Subject matter jurisdiction cannot be conferred by agreement of the parties, and its requirements cannot be waived. The order of February 5, 1985 is the only order for which notice of appeal has been given, and that order awarded prejudgment interest and attorney fees in unspecified amounts. Because the order failed on its face to dispose of an entire claim, the Rule 54(b) certificate could not lend the requisite finality, and we never acquired jurisdiction.

6

Our decision respects the Supreme Court's admonition that "the requirement of finality is to be given a 'practical, rather than a technical construction.' " Gillespie v. United States Steel Corp., 379 U.S. 148, 152, 85 S.Ct. 308, 311, 13 L.Ed.2d 199 (1964) (quoting Cohen v. Beneficial Indus. Loan Corp., 337 U.S. 541, 546, 69 S.Ct. 1221, 1225, 93 L.Ed. 1528 (1949)). In accord with that admonition, we have consistently allowed a nonfinal judgment to be appealed if the litigation had, at the time we were considering the appeal, already been effectively terminated by a subsequent judgment of the district court. See, e.g., Jetco Elec. Indus. v. Gardiner, 473 F.2d 1228, 1231 (5th Cir.1973); Sandidge v. Salem Offshore Drilling Co., 764 F.2d 252, 255 (5th Cir.1985) (collecting cases). In such cases, we confronted what was essentially a premature notice of appeal, and we proceeded to review an order that had in reality become appealable. To have done otherwise would have been "to exalt form over substance." Jetco, 473 F.2d at 1231.

7

We do not believe that the Jetco rule should be extended to cases in which the litigation is continuing in the court below and in which one of the parties has attempted to "cure" a defective Rule 54(b) certificate by abandoning those portions of the district court order that were not fully disposed of by the order. The present case illustrates the practical difficulties that could arise from such an extension of Jetco. When Klockner sought on appeal to withdraw its claim for attorney fees, Davidson Oil Country complained that the withdrawal had been phrased in ambiguous and nebulous language. Understandably enough, Davidson Oil Country wanted to know exactly what had been withdrawn and whether Klockner had reserved the right to seek recoupment of any of the "withdrawn" fees claim at some later point in the litigation. We, in turn, not being familiar with the case as a whole and lacking a mechanism through which we could determine the exact fit of all the claims, would hesitate to make an initial determination about the extent and consequences of Klockner's "withdrawal" of its claim for attorney fees. It would be far better for the district court to have an opportunity to decide whether it will certify a new order that has been trimmed and reshaped to make it appealable.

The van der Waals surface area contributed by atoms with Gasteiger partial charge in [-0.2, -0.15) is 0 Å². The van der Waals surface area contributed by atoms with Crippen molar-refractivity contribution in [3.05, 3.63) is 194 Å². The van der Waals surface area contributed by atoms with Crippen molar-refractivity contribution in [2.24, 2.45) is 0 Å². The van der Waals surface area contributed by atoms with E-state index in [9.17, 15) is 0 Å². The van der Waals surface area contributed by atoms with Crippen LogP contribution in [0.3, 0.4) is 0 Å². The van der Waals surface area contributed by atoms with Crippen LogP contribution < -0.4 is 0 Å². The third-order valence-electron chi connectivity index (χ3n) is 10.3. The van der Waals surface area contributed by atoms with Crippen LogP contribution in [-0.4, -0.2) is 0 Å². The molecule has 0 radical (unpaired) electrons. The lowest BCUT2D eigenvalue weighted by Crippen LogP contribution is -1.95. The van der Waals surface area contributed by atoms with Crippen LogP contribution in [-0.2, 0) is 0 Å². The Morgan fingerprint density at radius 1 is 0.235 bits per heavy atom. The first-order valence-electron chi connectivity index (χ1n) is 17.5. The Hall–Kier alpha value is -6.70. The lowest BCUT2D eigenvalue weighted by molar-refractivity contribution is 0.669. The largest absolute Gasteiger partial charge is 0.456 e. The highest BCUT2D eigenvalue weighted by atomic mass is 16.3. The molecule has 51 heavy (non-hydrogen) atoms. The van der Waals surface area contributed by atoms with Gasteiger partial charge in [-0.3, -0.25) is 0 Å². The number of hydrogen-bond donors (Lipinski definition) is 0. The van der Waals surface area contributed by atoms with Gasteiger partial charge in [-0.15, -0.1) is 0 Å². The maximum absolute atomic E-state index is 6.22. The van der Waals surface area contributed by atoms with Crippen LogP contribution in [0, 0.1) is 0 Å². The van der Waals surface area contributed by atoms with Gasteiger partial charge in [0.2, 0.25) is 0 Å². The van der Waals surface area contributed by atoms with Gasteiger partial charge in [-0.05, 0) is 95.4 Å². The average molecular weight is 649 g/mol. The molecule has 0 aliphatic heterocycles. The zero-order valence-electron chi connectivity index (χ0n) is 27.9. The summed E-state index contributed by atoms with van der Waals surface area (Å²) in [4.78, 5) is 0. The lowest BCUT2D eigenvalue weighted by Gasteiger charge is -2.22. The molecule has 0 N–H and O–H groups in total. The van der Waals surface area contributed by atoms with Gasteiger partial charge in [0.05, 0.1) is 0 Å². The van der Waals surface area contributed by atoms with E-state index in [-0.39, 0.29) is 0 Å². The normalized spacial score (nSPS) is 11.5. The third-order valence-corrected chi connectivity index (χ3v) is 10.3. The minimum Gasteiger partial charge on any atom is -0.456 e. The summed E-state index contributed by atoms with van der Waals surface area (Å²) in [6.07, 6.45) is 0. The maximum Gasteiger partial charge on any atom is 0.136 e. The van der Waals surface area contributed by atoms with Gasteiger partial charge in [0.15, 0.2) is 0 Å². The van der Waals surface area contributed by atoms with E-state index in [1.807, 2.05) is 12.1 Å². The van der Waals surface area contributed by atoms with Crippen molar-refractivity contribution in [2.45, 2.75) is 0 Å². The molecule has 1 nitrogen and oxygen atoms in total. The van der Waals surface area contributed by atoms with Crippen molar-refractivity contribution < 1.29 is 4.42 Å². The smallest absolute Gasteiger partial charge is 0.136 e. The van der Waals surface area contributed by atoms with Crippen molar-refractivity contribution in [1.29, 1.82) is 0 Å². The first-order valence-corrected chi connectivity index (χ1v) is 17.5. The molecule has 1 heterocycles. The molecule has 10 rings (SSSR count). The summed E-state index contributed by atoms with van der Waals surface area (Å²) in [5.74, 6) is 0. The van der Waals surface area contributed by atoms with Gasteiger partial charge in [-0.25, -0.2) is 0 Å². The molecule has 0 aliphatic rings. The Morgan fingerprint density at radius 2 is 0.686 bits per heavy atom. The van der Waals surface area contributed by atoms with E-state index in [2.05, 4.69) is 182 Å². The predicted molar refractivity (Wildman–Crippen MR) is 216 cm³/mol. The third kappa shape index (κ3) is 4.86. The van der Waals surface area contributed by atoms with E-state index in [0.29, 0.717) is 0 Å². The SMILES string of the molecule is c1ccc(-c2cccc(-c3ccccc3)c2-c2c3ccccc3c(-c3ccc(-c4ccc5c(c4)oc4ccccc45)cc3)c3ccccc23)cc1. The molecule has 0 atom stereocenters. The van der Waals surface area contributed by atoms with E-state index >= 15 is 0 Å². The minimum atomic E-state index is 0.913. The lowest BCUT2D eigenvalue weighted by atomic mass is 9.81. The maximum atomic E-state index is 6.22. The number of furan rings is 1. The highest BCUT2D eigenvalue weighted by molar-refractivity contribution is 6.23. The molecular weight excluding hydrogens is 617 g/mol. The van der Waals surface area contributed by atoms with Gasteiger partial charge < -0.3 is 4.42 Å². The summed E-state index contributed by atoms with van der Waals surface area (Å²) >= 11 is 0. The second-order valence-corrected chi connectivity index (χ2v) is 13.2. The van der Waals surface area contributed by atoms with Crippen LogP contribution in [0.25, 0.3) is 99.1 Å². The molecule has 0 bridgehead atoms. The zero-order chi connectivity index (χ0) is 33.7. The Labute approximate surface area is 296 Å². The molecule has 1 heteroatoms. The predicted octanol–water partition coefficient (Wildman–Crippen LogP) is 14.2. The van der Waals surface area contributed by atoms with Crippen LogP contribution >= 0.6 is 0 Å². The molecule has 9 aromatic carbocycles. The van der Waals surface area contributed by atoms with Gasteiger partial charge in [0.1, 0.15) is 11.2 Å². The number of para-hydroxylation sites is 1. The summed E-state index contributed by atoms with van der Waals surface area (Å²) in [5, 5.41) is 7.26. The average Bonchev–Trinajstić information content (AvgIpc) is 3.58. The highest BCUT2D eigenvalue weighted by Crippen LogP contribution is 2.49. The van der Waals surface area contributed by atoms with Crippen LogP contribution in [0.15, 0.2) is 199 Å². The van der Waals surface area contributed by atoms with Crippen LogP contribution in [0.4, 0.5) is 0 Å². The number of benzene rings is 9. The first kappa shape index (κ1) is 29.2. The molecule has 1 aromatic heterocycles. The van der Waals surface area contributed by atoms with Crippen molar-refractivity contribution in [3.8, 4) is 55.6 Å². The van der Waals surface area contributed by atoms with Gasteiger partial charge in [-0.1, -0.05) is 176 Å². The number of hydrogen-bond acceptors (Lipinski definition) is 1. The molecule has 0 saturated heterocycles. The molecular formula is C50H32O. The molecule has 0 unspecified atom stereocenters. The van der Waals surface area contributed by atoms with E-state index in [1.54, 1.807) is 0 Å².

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8

The appropriate procedure is for the interested party to seek an order disposing of the entire claim. This can be done either by having the outstanding issues decided by the district court or by moving before the district court for a new order reflecting abandonment of the undecided elements of the claim and then requesting Rule 54(b) certification of that order.

9

We do not decide whether the grant of partial summary judgment was proper in this case. Neither do we decide whether the Rule 54(b) certificate would have been appropriate had it lacked the facial defects we have discussed in this opinion.

10

DISMISSED FOR WANT OF JURISDICTION.